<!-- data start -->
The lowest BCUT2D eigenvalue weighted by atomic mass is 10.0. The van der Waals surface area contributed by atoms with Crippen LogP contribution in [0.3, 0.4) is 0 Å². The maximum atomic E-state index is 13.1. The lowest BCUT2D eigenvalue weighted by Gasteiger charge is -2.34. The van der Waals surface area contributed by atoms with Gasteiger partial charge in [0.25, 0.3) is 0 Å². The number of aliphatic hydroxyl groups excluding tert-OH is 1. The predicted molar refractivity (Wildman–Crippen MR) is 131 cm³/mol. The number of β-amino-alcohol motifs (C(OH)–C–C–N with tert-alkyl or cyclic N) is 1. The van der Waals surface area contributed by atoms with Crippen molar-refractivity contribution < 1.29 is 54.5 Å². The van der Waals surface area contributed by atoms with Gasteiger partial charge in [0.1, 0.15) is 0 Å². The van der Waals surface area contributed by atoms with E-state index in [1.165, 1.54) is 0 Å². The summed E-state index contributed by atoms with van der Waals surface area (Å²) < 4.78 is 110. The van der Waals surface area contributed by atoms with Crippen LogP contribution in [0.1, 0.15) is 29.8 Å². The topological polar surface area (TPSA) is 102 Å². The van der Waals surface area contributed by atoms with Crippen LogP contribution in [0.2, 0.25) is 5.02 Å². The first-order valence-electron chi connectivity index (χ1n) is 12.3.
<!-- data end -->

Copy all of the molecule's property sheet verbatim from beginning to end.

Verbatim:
The lowest BCUT2D eigenvalue weighted by atomic mass is 10.0. The van der Waals surface area contributed by atoms with Crippen LogP contribution in [0.3, 0.4) is 0 Å². The maximum atomic E-state index is 13.1. The lowest BCUT2D eigenvalue weighted by Gasteiger charge is -2.34. The van der Waals surface area contributed by atoms with Gasteiger partial charge in [0.25, 0.3) is 0 Å². The number of aliphatic hydroxyl groups excluding tert-OH is 1. The predicted molar refractivity (Wildman–Crippen MR) is 131 cm³/mol. The number of β-amino-alcohol motifs (C(OH)–C–C–N with tert-alkyl or cyclic N) is 1. The van der Waals surface area contributed by atoms with Crippen molar-refractivity contribution < 1.29 is 54.5 Å². The van der Waals surface area contributed by atoms with Gasteiger partial charge in [0.1, 0.15) is 0 Å². The van der Waals surface area contributed by atoms with E-state index in [1.165, 1.54) is 0 Å². The summed E-state index contributed by atoms with van der Waals surface area (Å²) < 4.78 is 110. The van der Waals surface area contributed by atoms with Crippen LogP contribution in [0.1, 0.15) is 29.8 Å². The topological polar surface area (TPSA) is 102 Å². The van der Waals surface area contributed by atoms with Crippen LogP contribution in [0.2, 0.25) is 5.02 Å². The first-order valence-electron chi connectivity index (χ1n) is 12.3.